Mistakes were made
I really enjoyed the first season of Westworld. There were so many themes touched upon, complex storylines masterfully woven into a cohesive narrative. One quote that stuck with me though was this:
“Evolution forged the entirety of sentient life on this planet using only one tool: the mistake.”
Let me put some context around this. When we make a mistake whether from diverted attention, inexperience or lapse in judgement, the first instinct is a negative one. It’s because despite the stark nature of the quote above, we as a people are conditioned to see success as good and failure as bad. No one wants to make a mistake, and at an intrinsic level, admit to it. And that can be disastrous.
To illustrate, I’ll share a story that has been discussed in my circles; a friend was employed as an infrastructure engineer, where all of their infrastructure was hosted on AWS. One fateful day as he worked on some housekeeping automation he noticed a billing alarm come though on the queue. Then another. Three more. And they kept coming. He quickly triaged the alerts and found that hundreds of instances had been launched on their public cloud account. In every available region of the globe.
Horrified, he immediately made his manager aware of this, looped in his teammates and began damage control. What they found was one of their IAM user’s key had been compromised. This user had administrator privileges on EC2 and was able to programmatically launch hundreds of Spot Instances in every availability zone of every available region. All instances were of the highest performance tier so every hour they ran was additional cost for his company. This is without even factoring what was being done on the instances, as that could potentially have been damaging on a much larger scale.
They inactivated the IAM user’s credentials and locked permissions down to the bare minimum and simultaneously took the instances down. All in all it was a several thousand dollar hit. Once the situation was stabilized, and no more instances were being spun up, root cause analysis revealed how the IAM user was compromised.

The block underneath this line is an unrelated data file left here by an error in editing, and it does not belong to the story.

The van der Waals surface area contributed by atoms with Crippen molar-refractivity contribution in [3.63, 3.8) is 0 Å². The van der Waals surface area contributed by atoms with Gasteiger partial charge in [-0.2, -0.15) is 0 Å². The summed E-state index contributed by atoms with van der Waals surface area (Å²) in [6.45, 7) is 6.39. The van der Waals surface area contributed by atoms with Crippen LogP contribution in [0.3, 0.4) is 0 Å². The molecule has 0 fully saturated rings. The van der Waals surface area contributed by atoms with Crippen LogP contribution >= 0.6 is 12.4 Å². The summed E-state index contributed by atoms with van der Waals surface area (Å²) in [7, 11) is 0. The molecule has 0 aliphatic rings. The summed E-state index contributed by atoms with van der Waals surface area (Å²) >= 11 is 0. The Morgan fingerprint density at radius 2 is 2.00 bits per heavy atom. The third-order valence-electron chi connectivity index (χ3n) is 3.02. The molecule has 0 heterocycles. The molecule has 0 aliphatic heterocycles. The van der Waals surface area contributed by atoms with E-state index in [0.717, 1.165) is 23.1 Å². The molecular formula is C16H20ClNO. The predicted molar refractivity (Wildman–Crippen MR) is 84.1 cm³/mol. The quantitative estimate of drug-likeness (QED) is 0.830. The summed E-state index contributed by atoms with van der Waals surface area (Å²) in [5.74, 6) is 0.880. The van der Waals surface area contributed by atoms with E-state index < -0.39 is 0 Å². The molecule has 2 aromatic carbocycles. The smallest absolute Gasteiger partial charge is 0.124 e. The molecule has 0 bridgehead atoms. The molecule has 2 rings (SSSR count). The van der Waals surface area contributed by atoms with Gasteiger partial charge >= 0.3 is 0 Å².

One of the developers had mistakenly committed and pushed code containing the key to the said user, to his personal public repository instead of the company’s private one. He completely didn’t realize that he was pushing to the wrong repository.
Was he at fault for (accidentally) exposing the company’s intellectual property and the key that could wreak havoc in their infrastructure, to the world? Sure – but there’s a glaring problem in all of this. The key should not have been in the code in the first place.
Of course, once the dust settled, lessons learned – his company had a much stronger code review process, a closer working relationship between the development and infrastructure organizations, higher resolution and more intelligent alerting for operations, strict adherence to separation of duties and secure credential management. To top it off, AWS was gracious enough to waive the amount incurred during this episode from their bill as an act of good faith. All’s well that ends well, as the saying goes.
Through and through, the most important part of a mistake is the aftermath and how it is dealt with. How we rectify it, how we design redundancies and fail-safes around it, how we train ourselves not to repeat it, and perhaps most importantly, not let it demoralize us – to see and use it as a tool, not a curse.
Do you have stories of things not going according to plan in your technical organization and lessons learned? We’d love to hear from you in the comments section below.